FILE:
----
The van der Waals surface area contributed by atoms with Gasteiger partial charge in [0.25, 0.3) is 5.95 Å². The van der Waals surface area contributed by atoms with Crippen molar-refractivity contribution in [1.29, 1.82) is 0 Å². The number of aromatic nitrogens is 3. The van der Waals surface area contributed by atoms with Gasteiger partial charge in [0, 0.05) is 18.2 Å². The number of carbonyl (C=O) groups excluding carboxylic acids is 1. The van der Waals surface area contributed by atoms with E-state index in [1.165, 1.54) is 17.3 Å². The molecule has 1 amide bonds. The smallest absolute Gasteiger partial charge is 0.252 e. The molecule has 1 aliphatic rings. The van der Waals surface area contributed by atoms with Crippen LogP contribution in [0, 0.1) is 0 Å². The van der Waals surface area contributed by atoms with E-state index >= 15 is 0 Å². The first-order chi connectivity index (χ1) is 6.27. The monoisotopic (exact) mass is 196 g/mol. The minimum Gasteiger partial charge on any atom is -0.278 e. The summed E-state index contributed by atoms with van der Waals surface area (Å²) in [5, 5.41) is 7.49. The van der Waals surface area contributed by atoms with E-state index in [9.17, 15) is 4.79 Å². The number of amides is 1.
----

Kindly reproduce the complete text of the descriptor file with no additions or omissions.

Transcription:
The van der Waals surface area contributed by atoms with Gasteiger partial charge in [0.25, 0.3) is 5.95 Å². The van der Waals surface area contributed by atoms with Crippen molar-refractivity contribution in [1.29, 1.82) is 0 Å². The number of aromatic nitrogens is 3. The van der Waals surface area contributed by atoms with Gasteiger partial charge in [0, 0.05) is 18.2 Å². The number of carbonyl (C=O) groups excluding carboxylic acids is 1. The van der Waals surface area contributed by atoms with E-state index in [1.165, 1.54) is 17.3 Å². The molecule has 1 amide bonds. The smallest absolute Gasteiger partial charge is 0.252 e. The molecule has 1 aliphatic rings. The van der Waals surface area contributed by atoms with Crippen LogP contribution in [0, 0.1) is 0 Å². The van der Waals surface area contributed by atoms with E-state index >= 15 is 0 Å². The first-order chi connectivity index (χ1) is 6.27. The monoisotopic (exact) mass is 196 g/mol. The minimum Gasteiger partial charge on any atom is -0.278 e. The summed E-state index contributed by atoms with van der Waals surface area (Å²) in [5, 5.41) is 7.49. The van der Waals surface area contributed by atoms with E-state index in [9.17, 15) is 4.79 Å². The number of amides is 1.